Chocolate, Golden Agate, and Rose Agate sound like names of candy and rare gems, but in the glass collecting world, they’re known as popular colors of products made by the Indiana Tumbler and Goblet Company. Though only in business from 1894 to 1903, when a fire destroyed the factory, the company based in Greentown produced pressed glass considered rare and expensive today. At the Greentown Glass Museum, visitors discover the company’s story, a product of Indiana’s gas boom.
In the 1880s, discovery of a 2,500-square-mile natural gas field in east central Indiana drew entrepreneurs and industrialists to cities that provided nearly free gas and money to help buy land. Extravagant practices—like towers of gas that burned 24-7 as tourist attractions, and pipelines running gas to Ohio and Chicago—depleted the natural resource after only 14 years, but the period left a legacy of landmarks. The success of Indiana Tumbler and Goblet Company spurred the growth of Greentown, located east of Kokomo, at the turn of the twentieth century.
(Photo: Ken Ratcliff on Flickr)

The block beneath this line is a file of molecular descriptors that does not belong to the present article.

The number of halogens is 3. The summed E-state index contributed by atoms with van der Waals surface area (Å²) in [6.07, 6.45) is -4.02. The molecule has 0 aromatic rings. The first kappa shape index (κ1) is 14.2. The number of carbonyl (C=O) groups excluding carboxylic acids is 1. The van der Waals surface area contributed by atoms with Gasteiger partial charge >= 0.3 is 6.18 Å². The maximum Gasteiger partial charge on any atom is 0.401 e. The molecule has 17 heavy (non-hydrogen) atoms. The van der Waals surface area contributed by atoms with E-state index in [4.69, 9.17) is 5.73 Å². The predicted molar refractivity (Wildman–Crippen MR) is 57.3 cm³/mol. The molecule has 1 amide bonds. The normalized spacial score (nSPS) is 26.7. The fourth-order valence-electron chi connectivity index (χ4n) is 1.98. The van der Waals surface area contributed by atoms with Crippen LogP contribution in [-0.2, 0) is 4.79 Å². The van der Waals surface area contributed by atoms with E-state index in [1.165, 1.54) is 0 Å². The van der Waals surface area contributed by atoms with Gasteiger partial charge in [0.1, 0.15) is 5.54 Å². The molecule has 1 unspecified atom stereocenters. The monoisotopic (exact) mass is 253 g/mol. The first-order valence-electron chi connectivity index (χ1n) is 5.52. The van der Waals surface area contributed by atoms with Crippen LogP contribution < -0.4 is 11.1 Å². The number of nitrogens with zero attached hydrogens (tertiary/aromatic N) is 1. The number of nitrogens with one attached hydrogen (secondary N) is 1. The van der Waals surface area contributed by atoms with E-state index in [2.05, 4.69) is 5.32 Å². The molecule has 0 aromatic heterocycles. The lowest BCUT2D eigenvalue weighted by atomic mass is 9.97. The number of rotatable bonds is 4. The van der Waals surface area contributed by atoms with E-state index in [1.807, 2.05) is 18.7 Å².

The non-profit National Greentown Glass Association formed in 1970 to promote preservation of the rare resource. The group operates the Greentown Glass Museum, located in a “newer” landmark: the 1928 City Hall Building on North Meridian Street. Inside, over 2,000 glass objects and artifacts are on display in old pharmacy cases donated by the Hook Drug Company of Indiana. The glass collection includes everything from creamers and pitchers to decorative toothpick holders and covered dishes topped by hens, cats, and rabbits.
Though fire destroyed molds of Indiana Tumbler and Goblet Company’s original patterns, at least a dozen companies attempted to reproduce the company’s colors and patterns in the ‘50s. At the museum, one display shows visitors how to spot differences between the originals and reproductions. Attendance swells every June, when Greentown draws collectors from around the country and Canada for its annual Greentown Glass convention, which includes an auction, antique show, and educational programs.
Admission to the museum is free. Museum hours are 1 to 4 p.m., Saturday and Sunday, March 1-November 30, and noon to 4 p.m., Wednesday-Friday, May 15-October 31. Closed Easter Sunday. Learn more at http://www.greentownglass.org/ or by calling 765-628-6206.
About Hidden Gems Indiana
Indiana Landmarks uses insider knowledge to highlight historic places worth a visit, from the quirky to the sublime: small towns, neighborhoods, restaurants, shops, parks, cemeteries, scenic drives, museums -- you get the idea. Learn more about Indiana Landmarks at www.indianalandmarks.org.